It’s hard to believe that Twitter could have been bigger than Facebook. Yet at a time where Facebook was constantly under fire for shoddy privacy practices and exploiting its users, Twitter just had its 140 characters per tweet to offer and nothing else. It was simple, effective, and people were crazy for it.
Fast forward to the end of 2013, when Twitter became publicly traded on the stock market. On its first trading day, $TWTR opened at $26 per share and closed at $44.90, doing well for the next few months. At one point, you could buy a share of Twitter stock for a record-high of $69. Things looked good for the social media site.
Soon enough, however, Twitter experienced their fair share of problems. Longtime CEO Dick Costolo stepped down and former CEO Jack Dorsey took over. The service wasn’t gaining as many users as they should have, and it was still having problems with users abusing/harassing other users without punishment. Worst of all, the platform’s ad business — the main source of the company’s income — wasn’t doing so hot.
Now, there are rumors of a possible Twitter buyout. Since the company is having trouble gaining users, selling ads, and exploring ways to make money past simply displaying tweets, several supposedly interested companies could acquire a controlling portion of the company’s stock and (hopefully) bring it to profitability.
This begs the question: how can Twitter actually make money? These five companies might have the answer.
Microsoft is no Apple, but they’re no slouch, either. They’re just one company rumored to be bidding for Twitter.
The software giant recently bought LinkedIn for $26.2 billion (pending approval), and have a yearly income in the tens of billions. Microsoft could keep Twitter running independently, while integrating it into their products to gain more users. After all, more people using Twitter means more ads to view, and more ads means more money.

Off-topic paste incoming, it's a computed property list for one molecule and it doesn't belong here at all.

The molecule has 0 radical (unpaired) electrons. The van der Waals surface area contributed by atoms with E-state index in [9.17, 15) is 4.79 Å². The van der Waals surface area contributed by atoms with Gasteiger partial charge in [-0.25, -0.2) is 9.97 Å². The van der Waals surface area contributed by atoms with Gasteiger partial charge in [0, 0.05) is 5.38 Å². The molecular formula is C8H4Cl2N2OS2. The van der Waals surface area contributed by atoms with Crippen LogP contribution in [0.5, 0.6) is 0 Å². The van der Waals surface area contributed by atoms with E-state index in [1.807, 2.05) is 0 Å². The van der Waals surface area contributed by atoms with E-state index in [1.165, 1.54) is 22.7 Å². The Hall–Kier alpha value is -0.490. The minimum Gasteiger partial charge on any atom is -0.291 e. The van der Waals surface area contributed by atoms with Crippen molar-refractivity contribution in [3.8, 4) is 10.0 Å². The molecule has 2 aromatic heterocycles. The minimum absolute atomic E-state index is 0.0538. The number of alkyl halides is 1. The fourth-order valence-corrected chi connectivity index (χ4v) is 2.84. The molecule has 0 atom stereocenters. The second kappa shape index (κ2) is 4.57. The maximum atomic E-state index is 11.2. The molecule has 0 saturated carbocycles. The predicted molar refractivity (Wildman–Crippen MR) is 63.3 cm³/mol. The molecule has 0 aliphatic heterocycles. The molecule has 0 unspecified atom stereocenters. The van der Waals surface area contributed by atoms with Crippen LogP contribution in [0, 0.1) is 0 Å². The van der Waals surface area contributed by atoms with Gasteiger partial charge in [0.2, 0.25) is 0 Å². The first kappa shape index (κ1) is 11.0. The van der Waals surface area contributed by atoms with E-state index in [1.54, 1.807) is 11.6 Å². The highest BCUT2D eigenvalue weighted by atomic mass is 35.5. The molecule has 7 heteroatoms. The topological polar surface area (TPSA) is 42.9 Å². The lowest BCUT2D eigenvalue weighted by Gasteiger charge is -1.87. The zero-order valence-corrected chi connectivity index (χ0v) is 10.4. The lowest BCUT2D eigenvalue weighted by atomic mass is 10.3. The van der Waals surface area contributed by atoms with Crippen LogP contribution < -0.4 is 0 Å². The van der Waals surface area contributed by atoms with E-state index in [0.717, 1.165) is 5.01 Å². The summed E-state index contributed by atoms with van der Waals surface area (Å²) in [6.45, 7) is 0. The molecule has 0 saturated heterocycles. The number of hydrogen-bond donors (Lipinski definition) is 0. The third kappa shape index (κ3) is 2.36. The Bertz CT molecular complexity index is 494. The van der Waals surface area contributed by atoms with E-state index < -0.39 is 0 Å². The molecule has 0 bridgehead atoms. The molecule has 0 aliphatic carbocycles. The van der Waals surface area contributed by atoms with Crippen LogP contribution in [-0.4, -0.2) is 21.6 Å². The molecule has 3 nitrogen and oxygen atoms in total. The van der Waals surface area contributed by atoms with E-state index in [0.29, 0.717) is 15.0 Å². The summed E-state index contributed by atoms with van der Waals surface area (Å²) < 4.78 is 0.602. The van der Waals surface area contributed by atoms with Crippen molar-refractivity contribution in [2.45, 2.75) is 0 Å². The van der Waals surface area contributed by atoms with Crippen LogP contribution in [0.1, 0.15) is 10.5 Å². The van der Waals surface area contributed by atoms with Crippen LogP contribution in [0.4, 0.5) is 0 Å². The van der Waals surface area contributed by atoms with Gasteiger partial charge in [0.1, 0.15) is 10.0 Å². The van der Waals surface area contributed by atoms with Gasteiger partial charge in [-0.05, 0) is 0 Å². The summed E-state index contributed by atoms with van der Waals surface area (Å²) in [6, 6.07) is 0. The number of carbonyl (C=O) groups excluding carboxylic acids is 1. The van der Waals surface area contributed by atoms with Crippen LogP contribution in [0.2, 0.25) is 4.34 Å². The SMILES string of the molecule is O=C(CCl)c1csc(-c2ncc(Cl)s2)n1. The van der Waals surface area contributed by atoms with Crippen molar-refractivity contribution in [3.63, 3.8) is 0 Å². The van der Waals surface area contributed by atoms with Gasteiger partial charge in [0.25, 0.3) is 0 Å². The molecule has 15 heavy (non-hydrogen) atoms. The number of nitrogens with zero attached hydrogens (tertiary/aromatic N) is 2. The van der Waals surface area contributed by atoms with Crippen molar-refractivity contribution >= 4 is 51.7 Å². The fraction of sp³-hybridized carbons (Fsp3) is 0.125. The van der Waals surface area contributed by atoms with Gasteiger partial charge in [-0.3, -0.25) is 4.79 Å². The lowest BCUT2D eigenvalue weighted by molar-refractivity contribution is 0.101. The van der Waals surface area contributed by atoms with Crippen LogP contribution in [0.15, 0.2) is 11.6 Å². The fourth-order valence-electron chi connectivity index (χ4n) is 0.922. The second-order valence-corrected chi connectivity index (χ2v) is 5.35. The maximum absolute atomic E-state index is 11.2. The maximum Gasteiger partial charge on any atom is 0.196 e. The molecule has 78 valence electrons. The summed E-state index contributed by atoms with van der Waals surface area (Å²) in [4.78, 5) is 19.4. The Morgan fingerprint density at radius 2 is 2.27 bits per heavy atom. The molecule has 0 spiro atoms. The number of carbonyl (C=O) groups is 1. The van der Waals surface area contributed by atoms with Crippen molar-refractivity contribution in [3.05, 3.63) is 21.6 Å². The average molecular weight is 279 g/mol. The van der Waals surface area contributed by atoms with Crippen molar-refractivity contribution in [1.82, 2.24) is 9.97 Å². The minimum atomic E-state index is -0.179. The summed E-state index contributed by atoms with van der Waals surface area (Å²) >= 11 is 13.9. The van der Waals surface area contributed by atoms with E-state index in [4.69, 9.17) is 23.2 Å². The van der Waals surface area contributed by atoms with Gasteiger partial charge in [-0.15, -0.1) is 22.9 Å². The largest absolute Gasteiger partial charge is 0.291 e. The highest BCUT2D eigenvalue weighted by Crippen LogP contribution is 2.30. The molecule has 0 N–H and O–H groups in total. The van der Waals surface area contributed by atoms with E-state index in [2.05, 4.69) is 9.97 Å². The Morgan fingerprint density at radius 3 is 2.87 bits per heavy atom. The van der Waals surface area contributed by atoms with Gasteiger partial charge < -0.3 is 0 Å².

Verizon is also in the running.
They just acquired AOL last year, are in the process of trying to acquire Yahoo, and are rumored to be in the running for a Twitter takeover. Verizon’s thinking on these acquisitions is simple: they’re a big, dumb telecommunications business. Adding media properties will help Verizon diversify its business and seek success in other avenues than just phone and internet services.
Salesforce acquired $4 billion worth of businesses in 2016 alone, and is known to be pretty acquisition-happy.
They’re one of the surprising companies mentioned in recent acquisition rumors and reports. Salesforce’s products, however, work primarily with businesses. They don’t deal much with consumer-facing products, and Twitter is a consumer-facing product. They would be able to integrate Twitter’s technology into their lead-generating and team management software, but this might drive the existing Twitter users away. Judging by how their stock performed since these rumors started, Salesforce shareholders aren’t too keen on the idea of having the company buy Twitter.
Alphabet, Google’s parent company, makes billions on ads in their search platform and across the internet.
What they’re not good at is creating a social network site that people will actually care about. That’s why they’re in the rumored Twitter acquisition race. Google+ is still around, but nobody uses it. Acquiring Twitter would allow Google to have a social network and work their ads into it, which seems like a guaranteed recipe for success.
Last but not least, Disney is rumored to be a bidder in the proposed takeover of Twitter.
Why? Well, they bid on everything from the video game rights for the NFL to the rights to make a Seal Team 6 movie. In terms of large acquisitions, they’ve bought Pixar, Lucasfilm, and Marvel, just to name a few media companies. Acquiring Twitter would help them become a stronger online destination for entertainment and sports (they do own ESPN, after all), which would help their declining cable properties and pretty much all of their brands.
In the meantime, Twitter’s stock is doing fairly well. Its share price increased by 25% in the last two trading days.
For Twitter shareholders, a potential acquisition means the potential to get more for their shares than they’re currently worth.
It’s important to remember that these talks of acquisitions are simply rumors and nothing more. None of these companies have confirmed any talks of acquisitions, or even talking about acquisitions. One thing is for sure, though: Twitter either needs to make money soon…or find someone else to do it for them.
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